Sound economic capacity bridges between natural and social determinants of power and overall modernization of institutions, education, social mobility and instrumentalism. Strong domestic economies produce non-military power that impacts the international arena. Leading industrial nations exercise power without a bullet through their impact on international agreements and international financial institutions. A country tied to outside trade, aid and strings remains pliant, weak and poor. Pakistan has the potential to become the world’s fastest growing economy within three years if its natural determinants are harnessed by a creative economic policy.

The political system of Pakistan has psychological fallouts. Do the constitution and system of government deliver? Is the system inclusive? Do political institutions have the capacity and will to gel the natural determinants. Do they have the vision to see their country progress from year to year? Does the leadership have the potential to keep its citizens in a high state of morale and optimum performance? Are they instrumental in creation and control of a national construct? A paragraph in the preamble of constitution states, “So that the people of Pakistan may prosper and attain their rightful and honored place amongst the nations of the world and make their full contribution towards international peace and progress and happiness of humanity”? The failing can be summed in the system’s contextual inability to create a framework for its realizable systemic potential on a continuum based on its strengths, weaknesses and force multipliers.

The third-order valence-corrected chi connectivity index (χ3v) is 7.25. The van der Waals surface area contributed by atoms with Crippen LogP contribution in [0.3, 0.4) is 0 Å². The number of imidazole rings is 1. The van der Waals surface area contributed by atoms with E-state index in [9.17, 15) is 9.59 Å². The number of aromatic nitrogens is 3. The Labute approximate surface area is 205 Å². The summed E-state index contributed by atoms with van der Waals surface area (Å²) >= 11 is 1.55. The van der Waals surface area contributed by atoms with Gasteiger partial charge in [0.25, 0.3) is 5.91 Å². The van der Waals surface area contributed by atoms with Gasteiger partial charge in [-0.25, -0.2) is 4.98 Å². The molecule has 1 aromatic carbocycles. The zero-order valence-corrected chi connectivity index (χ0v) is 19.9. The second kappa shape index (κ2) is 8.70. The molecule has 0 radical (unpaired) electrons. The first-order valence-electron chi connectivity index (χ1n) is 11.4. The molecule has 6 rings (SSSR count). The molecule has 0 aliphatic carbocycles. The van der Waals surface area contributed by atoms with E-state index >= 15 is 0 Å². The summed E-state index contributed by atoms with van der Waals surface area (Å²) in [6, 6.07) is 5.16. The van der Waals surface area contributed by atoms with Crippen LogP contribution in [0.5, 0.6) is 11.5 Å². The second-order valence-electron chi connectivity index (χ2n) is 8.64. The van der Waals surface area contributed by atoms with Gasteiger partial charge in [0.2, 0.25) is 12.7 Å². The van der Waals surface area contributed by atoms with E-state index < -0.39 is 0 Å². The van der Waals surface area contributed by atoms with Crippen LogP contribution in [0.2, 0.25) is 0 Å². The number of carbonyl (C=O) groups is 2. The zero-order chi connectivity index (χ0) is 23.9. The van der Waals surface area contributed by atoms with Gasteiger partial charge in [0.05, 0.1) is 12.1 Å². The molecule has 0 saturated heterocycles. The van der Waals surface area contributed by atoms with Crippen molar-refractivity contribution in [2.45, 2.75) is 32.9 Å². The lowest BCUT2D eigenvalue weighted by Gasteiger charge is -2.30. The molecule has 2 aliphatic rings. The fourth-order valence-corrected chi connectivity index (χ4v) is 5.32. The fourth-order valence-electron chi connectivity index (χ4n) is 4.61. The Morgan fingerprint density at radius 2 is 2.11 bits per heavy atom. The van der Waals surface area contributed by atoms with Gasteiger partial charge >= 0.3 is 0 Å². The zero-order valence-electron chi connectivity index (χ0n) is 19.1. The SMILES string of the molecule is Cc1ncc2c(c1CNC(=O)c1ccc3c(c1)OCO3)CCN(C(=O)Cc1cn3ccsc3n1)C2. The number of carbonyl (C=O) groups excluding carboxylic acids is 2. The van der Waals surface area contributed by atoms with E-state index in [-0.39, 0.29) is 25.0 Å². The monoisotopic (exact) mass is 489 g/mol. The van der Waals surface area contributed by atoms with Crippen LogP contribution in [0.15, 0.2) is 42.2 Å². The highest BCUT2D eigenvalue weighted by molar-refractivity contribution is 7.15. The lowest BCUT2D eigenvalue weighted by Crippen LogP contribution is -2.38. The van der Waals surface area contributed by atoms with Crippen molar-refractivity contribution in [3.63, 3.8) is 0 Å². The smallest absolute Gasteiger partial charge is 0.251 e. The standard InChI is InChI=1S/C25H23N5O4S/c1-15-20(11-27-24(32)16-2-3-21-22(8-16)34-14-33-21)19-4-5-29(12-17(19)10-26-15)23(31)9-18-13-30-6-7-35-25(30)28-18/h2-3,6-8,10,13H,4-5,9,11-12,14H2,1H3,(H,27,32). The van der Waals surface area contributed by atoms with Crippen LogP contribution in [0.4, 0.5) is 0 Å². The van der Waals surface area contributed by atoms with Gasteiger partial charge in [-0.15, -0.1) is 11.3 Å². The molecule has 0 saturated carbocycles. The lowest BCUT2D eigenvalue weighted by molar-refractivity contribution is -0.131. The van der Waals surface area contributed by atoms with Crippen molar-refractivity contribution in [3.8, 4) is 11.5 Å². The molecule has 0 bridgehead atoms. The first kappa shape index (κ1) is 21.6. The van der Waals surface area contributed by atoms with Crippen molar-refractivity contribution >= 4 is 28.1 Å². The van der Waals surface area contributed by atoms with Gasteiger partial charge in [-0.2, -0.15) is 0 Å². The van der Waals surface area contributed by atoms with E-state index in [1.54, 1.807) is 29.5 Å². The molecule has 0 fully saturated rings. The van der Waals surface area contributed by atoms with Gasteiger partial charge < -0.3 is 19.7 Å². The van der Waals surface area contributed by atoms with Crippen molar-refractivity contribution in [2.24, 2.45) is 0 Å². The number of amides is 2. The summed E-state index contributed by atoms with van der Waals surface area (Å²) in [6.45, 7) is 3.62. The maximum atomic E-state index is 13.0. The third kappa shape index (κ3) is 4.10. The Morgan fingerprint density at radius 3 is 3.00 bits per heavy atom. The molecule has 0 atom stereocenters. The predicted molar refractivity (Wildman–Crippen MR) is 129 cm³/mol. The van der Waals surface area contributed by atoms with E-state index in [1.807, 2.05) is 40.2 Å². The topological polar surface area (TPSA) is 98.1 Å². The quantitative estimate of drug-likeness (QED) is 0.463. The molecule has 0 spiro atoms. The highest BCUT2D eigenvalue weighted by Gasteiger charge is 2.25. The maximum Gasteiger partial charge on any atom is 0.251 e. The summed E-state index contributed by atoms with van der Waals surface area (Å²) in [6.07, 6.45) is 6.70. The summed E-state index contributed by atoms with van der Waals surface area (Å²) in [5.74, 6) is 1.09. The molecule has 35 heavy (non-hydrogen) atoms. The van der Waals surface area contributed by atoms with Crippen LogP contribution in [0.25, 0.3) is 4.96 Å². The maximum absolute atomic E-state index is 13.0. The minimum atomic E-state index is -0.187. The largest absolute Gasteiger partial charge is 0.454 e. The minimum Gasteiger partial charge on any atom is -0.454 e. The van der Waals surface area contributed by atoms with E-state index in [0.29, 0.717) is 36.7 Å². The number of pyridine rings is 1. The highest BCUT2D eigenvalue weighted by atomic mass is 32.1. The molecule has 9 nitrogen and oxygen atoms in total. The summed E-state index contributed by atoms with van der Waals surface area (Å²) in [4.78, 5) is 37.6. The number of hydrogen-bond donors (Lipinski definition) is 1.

National will and morale imply zeal that citizens manifest in the pursuit of internal or external objectives. This is a force multiplier for the growth of social capital. Education, skill development, national development, employment and state of happiness integrate diversity towards a common objective. Unfortunately, this is a rare commodity in Pakistan.

Military in a modern nation remains just another instrument to meet ends of national policy, primarily the defence of its geography and national interests drawn from national power. It performs in tandem and not isolation of other instruments of policy. In peacetime it also has a constitutional role to use its diverse ability in national development. In Pakistan, in absence of a comprehensive national framework, it is frequently sucked into every sphere of national activity. This is a bad omen for a nonfunctional democracy.

I have been writing on this subject for two decades. Each day is a new low convincing me of the inevitability of a national narrative and framework. Someone has to take the lead in framing this narrative. Unfortunately, Pakistan is like a cricket team whose captain has no game plan, whose bowlers spray the ball, whose batsmen are in awe and whose fielders yawn.